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Updated: February 17th, 2011 9:38pm
Myers: Big Ten hockey = big trouble?

Myers: Big Ten hockey = big trouble?

by Jess Myers

There will be no points in the Big Ten standings on the line this weekend when the Gopher hockey team visits Wisconsin. But that problem may only be temporary. The conference hasn't officially awarded a championship in hockey in more than 25 years. But thanks to some philanthropy and a coming attraction in central Pennsylvania, the landscape of the college hockey world may see a huge change in the next few years.

After fielding one of the more successful and popular collegiate club hockey programs in the country for many years, they're building a real rink and preparing to field varsity hockey at Penn State. We can already envision plain white hockey helmets with a solitary dark blue stripe down the middle. That addition will mean that with the Nittany Lions and Gophers alongside the likes of Wisconsin, Michigan, Michigan State and Ohio State, half of the Big Ten's soon-to-be-12 teams will field varsity hockey programs.

The obvious question as soon as Penn State made its formal announcement last year was where will the team find a conference home, with the current Big Ten teams split between the WCHA (Minnesota and Wisconsin) and the CCHA (Michigan, Michigan State and Ohio State). But what if the answer is that the Lions will just stay in the conference they're currently in - the Big Ten? What would that mean for the rest of the college hockey world if suddenly two of the CCHA's biggest programs and two of the WCHA's biggest programs were gone?

For years when the likes of Pittsburgh-based Robert Morris added varsity hockey, backers of the sport lamented that smaller schools were adding the sport, while the biggies like Penn State were not. Well, be careful what you wish for seems to be the lesson, as the impending debut of the Lions has led to as much hand-wringing as optimism in some circles.

For Gopher fans it would seemingly be fine. Add four games per year with four more Big Ten teams to the schedule (the Gophers and Wisconsin already play four times per year) and with 20 conference games, that would still leave more than a dozen opportunities to maintain traditional neighborhood rivalries with teams like North Dakota, Minnesota Duluth and St. Cloud State. The WCHA, even without the Gophers and Badgers, would likely survive as a 10-team league, with enough big-revenue programs in newer buildings (Denver, Nebraska-Omaha and North Dakota most notably) to generate the resources and TV income needed.

In the CCHA, the situation looks much more grim if suddenly the Wolverines, Spartans and Buckeyes were off the schedule for the league's other eight teams. Strong and successful programs like Miami (Ohio) and Notre Dame (which also has a new rink under construction) would remain. However, small-school programs in Michigan like Ferris State and Lake Superior State have budgets that rely in at least some part on the revenue they generate from the yearly home games versus those high-profile teams. Those two schools, along with the likes of Michigan Tech and Bowling Green (which flirted with dropping hockey two years ago), could face fiscal extinction if a Big Ten hockey league comes on-line.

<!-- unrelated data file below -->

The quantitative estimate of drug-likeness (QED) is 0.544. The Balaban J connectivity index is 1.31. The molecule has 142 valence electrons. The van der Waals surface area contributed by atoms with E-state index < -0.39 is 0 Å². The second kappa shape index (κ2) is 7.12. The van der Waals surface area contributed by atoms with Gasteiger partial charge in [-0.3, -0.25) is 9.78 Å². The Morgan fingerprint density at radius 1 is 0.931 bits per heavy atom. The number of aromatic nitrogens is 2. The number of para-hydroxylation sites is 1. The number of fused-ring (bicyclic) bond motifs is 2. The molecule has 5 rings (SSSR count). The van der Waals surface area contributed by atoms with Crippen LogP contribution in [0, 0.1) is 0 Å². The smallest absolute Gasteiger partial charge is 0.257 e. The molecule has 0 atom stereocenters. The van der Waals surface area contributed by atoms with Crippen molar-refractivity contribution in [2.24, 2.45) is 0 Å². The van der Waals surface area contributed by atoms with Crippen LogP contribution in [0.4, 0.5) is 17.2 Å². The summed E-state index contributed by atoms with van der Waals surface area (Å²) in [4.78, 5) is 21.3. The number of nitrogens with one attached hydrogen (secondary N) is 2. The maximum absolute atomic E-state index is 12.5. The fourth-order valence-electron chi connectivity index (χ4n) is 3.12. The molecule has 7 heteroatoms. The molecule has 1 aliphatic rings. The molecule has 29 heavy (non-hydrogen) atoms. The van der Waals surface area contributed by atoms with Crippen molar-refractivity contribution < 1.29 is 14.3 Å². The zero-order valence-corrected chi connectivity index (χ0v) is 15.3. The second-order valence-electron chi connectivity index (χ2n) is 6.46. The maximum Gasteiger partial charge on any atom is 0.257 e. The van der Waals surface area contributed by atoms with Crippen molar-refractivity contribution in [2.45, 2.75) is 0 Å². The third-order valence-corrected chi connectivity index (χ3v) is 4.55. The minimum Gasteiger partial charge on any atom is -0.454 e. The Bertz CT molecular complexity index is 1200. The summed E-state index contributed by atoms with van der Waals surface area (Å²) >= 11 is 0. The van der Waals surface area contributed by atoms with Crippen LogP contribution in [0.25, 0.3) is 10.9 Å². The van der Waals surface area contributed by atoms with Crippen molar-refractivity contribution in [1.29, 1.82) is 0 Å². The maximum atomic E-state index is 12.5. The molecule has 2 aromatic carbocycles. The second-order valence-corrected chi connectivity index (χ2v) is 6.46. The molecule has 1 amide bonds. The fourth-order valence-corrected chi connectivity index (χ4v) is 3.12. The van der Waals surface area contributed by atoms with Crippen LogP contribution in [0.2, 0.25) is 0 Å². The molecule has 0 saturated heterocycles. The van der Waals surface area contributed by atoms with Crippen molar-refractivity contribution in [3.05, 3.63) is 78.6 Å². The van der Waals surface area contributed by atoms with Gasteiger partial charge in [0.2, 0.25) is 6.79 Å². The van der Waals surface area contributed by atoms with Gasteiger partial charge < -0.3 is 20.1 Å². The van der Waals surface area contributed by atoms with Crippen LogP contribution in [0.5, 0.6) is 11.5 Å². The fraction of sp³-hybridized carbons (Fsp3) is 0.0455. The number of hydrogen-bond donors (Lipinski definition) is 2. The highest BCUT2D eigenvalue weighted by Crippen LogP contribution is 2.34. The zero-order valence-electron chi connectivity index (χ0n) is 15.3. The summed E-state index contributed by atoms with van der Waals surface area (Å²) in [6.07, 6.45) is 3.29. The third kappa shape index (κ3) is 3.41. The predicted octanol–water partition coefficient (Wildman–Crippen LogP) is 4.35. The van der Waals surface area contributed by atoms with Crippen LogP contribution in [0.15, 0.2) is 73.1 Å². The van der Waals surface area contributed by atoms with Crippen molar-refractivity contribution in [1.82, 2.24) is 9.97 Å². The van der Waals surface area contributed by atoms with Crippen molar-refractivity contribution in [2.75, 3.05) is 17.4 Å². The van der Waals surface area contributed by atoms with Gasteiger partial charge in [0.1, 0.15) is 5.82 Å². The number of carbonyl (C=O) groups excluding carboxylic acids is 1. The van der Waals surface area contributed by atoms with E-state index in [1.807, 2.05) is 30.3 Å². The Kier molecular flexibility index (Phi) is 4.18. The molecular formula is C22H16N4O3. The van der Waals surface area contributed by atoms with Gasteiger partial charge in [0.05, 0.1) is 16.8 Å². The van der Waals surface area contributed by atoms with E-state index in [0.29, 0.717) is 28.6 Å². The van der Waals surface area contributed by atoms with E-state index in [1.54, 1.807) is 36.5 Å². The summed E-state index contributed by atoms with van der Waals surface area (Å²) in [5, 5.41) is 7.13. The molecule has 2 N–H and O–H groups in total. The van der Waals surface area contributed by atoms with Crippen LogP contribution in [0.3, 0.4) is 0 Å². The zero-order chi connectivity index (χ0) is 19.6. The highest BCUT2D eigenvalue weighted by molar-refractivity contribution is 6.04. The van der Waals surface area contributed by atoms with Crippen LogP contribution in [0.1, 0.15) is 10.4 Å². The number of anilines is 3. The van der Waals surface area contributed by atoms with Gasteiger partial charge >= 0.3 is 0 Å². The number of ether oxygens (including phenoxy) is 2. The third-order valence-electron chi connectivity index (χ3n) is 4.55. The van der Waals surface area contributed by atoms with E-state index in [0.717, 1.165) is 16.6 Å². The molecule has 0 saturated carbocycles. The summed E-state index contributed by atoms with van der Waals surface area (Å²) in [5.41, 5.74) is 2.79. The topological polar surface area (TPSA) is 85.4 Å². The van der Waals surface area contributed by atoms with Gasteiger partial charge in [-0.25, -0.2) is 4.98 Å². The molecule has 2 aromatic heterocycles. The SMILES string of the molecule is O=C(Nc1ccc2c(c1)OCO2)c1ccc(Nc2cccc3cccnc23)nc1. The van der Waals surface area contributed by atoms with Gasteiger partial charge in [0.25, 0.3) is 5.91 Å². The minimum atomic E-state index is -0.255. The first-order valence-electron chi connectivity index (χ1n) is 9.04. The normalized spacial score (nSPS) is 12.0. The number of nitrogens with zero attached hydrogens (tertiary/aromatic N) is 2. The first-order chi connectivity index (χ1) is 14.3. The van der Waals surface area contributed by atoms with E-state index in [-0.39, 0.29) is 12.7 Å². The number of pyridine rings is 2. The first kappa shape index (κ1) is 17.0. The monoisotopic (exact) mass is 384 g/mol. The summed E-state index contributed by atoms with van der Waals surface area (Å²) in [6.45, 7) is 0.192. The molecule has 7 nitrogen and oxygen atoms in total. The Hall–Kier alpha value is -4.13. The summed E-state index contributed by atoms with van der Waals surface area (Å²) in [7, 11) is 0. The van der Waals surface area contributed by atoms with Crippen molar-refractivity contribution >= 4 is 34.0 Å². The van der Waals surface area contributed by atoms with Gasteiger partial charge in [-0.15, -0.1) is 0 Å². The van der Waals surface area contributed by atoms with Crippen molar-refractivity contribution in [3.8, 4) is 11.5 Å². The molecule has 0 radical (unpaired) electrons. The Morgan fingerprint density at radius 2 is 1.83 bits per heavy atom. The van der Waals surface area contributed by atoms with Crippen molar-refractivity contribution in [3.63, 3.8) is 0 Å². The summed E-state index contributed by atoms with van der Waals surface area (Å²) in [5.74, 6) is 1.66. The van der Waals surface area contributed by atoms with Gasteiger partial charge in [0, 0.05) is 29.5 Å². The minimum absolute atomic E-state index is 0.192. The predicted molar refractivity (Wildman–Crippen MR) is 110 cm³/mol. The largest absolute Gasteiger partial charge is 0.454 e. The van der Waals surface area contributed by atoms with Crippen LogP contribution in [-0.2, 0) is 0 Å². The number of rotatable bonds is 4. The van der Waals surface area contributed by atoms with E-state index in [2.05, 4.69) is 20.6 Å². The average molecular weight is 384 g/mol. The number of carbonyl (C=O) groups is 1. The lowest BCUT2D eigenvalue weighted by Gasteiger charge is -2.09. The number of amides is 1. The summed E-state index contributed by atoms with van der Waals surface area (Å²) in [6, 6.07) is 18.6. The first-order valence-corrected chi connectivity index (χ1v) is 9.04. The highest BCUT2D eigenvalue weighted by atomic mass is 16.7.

Does it matter? Well, there are 58 Division I programs currently. That's just enough in the eyes of the NCAA to field a 16-team tournament conducted at four regional sites. Take away three or four of those 58, and we might be back to the somewhat goofy 12-team arrangement that had top seeds needing only one win to get to the Frozen Four.

The other side of the argument says that a Big Ten league could be the catalyst to spur a wave of college hockey expansion, for men's and women's programs, at big-name schools. Illinois and Iowa State give strong support to successful club programs, Nebraska is home to several popular junior hockey teams, and Syracuse fields a varsity women's program, leading some to believe that adding men's hockey could be easily accomplished. Even as far west as the Pac-10 there is speculation that the hockey boom in California (there are several dozen natives of the Golden State playing Division I hockey around the country this season) could lead to the likes of Cal, Stanford, UCLA and USC adding varsity hockey programs in the next decade.

The current Big Ten teams with hockey have had an impressive run of on-ice success. Michigan won a pair of NCAA titles in the late 1990s, while Ohio State made its only Frozen Four appearance in 1998. More recently, Big Ten schools have won four of the past nine national titles, and there's been at least one Big Ten team in the Frozen Four in eight of the past 10 years. While Ohio State has lagged in attendance for years and there are plenty of empty seats to be found at Mariucci Arena recently, sellouts of the 15,000-seat Kohl Center are commonplace at Wisconsin, and Michigan's legendary Yost Ice Arena has long been regarded as the noisiest and most profane place in Ann Arbor.

So for now, the Gophers and Badgers will continue to wear those WCHA patches on their sweaters, and they'll face off in Madison with WCHA points on the line, just as they have for the past four decades or more. And if nothing changes, they may still be playing for WCHA points four decades from now.

But college hockey watchers are keeping a close eye on what's happening in State College, Pa., and how the college hockey landscape may be changed dramatically as soon as some Lions hit the ice.

Jess Myers covers the Wild and college hockey for He is a member of the editorial advisory board for USA Hockey Magazine.
Email Jess | @JessRMyers